NEW YORK (Reuters) - World equity markets hit their highest level in more than a month on Monday, lifted by a deal to give global investors easier access to China's $3.9 trillion stock market and more gains in U.S. equities.
Wall Street ended higher, with the S&P 500 rising 0.3 percent to 2,038.26, a closing record, while the Dow industrials gained 0.2 percent to a new closing high of 17,613.74.
The CBOE Volatility Index, or VIX, Wall Street's favored index of anxiety, hit its lowest level since mid-September.
MSCI's All-World index, which spans 45 countries, rose 0.4 percent to hit its highest level since late September. European shares were up 0.7 percent.
"Interest rates are still low, oil prices are low and everything looks conducive to more strength between now and the end of the year," said John Kosar, director of research with Asbury Research in Chicago.
Chinese shares jumped 2.5 percent and Hong Kong's Hang Seng index climbed almost 1 percent overnight after officials announced a Nov. 17 start date for a long-awaited tie-up that will allow global investors to buy Chinese stocks from Hong Kong. Shares in those markets were the strongest among major world markets.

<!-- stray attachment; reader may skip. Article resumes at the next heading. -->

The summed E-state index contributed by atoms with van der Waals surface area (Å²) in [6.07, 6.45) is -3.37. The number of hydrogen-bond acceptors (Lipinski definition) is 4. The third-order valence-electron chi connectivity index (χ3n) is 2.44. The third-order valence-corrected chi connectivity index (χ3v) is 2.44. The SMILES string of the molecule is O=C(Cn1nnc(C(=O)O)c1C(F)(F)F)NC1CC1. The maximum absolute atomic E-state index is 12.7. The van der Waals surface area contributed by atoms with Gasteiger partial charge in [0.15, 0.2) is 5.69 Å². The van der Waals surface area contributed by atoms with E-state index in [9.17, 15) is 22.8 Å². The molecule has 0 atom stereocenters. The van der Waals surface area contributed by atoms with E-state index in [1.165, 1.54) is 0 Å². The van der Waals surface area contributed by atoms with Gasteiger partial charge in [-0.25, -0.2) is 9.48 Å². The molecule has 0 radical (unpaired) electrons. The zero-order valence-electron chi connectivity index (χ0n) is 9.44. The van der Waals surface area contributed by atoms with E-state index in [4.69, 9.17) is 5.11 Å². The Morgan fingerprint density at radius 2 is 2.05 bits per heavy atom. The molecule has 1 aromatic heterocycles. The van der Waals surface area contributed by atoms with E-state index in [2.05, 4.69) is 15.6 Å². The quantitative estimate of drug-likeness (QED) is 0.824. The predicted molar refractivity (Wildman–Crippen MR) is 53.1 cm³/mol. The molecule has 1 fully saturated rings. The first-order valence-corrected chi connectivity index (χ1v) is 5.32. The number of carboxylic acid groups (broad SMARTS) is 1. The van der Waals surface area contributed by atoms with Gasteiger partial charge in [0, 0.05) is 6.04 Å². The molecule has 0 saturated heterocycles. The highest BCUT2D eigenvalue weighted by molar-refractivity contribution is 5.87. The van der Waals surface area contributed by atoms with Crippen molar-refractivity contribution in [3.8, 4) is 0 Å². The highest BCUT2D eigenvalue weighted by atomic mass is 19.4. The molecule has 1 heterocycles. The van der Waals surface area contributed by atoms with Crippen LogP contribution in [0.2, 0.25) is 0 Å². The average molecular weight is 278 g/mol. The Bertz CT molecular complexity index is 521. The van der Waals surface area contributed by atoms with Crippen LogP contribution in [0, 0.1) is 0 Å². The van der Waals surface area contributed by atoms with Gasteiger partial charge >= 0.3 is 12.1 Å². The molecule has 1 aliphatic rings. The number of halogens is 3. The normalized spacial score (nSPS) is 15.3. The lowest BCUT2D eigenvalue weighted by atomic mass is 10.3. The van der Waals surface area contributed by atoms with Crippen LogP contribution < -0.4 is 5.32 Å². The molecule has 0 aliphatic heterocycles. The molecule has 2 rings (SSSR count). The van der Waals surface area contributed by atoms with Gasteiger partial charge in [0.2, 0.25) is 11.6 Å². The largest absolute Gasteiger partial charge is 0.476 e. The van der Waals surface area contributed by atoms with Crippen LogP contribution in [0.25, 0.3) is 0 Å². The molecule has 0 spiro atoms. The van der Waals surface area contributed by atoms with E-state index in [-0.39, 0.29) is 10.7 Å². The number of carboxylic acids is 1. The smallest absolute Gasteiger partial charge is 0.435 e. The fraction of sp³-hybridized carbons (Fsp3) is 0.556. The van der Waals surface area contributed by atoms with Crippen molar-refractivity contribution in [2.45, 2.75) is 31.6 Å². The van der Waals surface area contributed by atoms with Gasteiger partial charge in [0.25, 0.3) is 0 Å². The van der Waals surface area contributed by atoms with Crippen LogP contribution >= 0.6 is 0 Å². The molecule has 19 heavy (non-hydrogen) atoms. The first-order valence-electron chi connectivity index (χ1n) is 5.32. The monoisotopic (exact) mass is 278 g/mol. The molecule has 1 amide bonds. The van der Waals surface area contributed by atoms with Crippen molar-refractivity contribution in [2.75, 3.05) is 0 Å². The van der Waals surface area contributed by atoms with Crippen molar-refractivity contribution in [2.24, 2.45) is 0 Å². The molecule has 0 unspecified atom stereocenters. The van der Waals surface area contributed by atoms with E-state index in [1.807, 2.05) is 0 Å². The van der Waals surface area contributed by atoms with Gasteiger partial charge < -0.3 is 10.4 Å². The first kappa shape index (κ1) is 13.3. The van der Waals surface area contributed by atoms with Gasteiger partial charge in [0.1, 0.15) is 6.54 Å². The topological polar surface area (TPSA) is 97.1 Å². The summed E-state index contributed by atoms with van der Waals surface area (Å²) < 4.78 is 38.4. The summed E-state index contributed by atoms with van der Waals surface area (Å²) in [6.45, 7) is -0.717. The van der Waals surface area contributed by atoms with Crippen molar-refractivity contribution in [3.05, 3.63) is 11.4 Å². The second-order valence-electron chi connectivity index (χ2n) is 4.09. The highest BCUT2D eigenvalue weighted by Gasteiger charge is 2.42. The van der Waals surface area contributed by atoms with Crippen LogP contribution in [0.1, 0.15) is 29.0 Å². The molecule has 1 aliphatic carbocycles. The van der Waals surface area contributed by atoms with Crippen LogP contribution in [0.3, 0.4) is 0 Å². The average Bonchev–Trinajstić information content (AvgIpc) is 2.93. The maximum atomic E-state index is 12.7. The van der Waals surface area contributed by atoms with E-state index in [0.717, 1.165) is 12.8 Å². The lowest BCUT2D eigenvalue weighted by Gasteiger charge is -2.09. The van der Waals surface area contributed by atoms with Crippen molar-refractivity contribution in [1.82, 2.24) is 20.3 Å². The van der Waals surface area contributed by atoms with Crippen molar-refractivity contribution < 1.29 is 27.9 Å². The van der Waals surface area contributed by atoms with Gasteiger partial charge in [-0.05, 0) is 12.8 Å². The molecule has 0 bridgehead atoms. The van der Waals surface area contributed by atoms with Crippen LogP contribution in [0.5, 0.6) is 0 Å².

In Russia, tough talk from President Vladimir Putin and a move by the central bank to abandon rules-based currency intervention sent the ruble soaring after a recent run of weakness.
The dollar index added to recent gains, reversing early losses, and was up 0.2 percent as investors continue to favor the U.S. currency over the lower-yielding units of Japan and the euro zone. The dollar index, which measures the dollar against a basket of six major currencies, rose to 87.82 and is up 12 percent since May.
There was no sign that recent volatility in Russia's ruble was about to let up. After dabbling with the idea last week, Russia's central bank formally abolished structured currency market interventions.
After a dramatic fall in the previous week and volatile swings of 6 percent on Friday, the ruble was last up almost 1.7 percent at 45.89 to the dollar.
U.S. Treasuries sold off modestly, with the 10-year yield rising to 2.36 percent on a 17/32 point decline in the price of the benchmark.
Oil prices initially rose on renewed political tensions in the Middle East and Ukraine. But they subsequently gave up their gains, with Brent crude off 1.5 percent at $82.70, and U.S. light crude off 1.7 percent at $77.63.
Additional reporting by Hideyuki Sano in Tokyo; Editing by Hugh Lawson and Dan Grebler